The aunt of a 13-year-old boy who died in the Grenfell Tower fire has paid tribute to the ‘pure hearted boy’.
Yahya Hashim had been missing since the devastating fire alongside parents Noura and Hashim Jemal, as well as siblings Firdaws, 12, and Yaqub, six.
The family lived on the 23rd floor of the tower block, and the children attended the nearby Kensington Aldridge Academy, where Yahya was a star pupil.
Speaking on behalf of his family, his aunt, said: “Yahya – My most kind, handsome, pure hearted, sweet nephew.
“You were the most kind, polite, loving, generous, thankful and pure hearted boy I ever knew.
“You used to laugh so much that you couldn’t run any more or do anything. I miss that laugh so much.
“Your dream of what you wanted to be when you grow up was very different from what other children dream of.
“You wanted to be Ustaz, a religion/Islamic teacher.”
Siblings Firdaws and Yahya regularly attended Solidarity Sports, a local youth charity which organises activities including football and climbing.
The family-of-five had been missing but presumed dead since the tragedy on June 14.
His aunt added: “Everyone that met you used to fall in love with your politeness and pure heartedness.
“You were a perfect example of how a Muslim should be; you would have been a pride to Islam and humanity.
“I don’t know if there will be anything alike for the love that you had for your parents.
“You used to defend them no matter what, and you hated to be separated from any of them.
“‘Sorry’ had to be the word that you used most in your unfairly short life time.
“You used to apologise for everything; for your little mistakes and even for other people’s faults.
“I am so sorry that you had to leave this way. I am so sorry that you had to go through so much.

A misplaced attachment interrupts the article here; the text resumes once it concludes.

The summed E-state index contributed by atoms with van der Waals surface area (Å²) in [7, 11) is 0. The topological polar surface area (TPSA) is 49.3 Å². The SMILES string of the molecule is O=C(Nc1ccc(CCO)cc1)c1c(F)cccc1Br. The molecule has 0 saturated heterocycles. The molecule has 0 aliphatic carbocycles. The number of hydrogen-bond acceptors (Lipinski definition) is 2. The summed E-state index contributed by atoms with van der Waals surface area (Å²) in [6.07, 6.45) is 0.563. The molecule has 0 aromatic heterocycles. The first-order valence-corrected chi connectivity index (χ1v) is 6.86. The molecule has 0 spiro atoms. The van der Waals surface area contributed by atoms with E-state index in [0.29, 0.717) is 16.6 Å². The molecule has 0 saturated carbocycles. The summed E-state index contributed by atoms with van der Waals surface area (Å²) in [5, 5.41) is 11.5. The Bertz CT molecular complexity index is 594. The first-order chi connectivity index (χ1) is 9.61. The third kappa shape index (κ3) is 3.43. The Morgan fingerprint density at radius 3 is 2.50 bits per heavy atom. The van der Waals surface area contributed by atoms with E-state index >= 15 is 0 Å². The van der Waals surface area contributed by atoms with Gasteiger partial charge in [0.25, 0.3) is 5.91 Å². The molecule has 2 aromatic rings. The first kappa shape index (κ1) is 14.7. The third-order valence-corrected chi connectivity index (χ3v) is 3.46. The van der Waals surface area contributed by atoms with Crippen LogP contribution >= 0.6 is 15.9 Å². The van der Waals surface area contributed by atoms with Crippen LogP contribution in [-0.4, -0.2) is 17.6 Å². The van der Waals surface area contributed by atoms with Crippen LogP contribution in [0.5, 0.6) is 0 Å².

“I am so sorry that you were let down. I am so sorry that I was not there to alleviate your pain.”
Since you are here
Since you are here, we wanted to ask for your help.
Journalism in Britain is under threat. The government is becoming increasingly authoritarian and our media is run by a handful of billionaires, most of whom reside overseas and all of them have strong political allegiances and financial motivations.
Our mission is to hold the powerful to account. It is vital that free media is allowed to exist to expose hypocrisy, corruption, wrongdoing and abuse of power. But we can't do it without you.
If you can afford to contribute a small donation to the site it will help us to continue our work in the best interests of the public. We only ask you to donate what you can afford, with an option to cancel your subscription at any point.
To donate or subscribe to The London Economic, click here.
The TLE shop is also now open, with all profits going to supporting our work.
The shop can be found here.
You can also SUBSCRIBE TO OUR NEWSLETTER .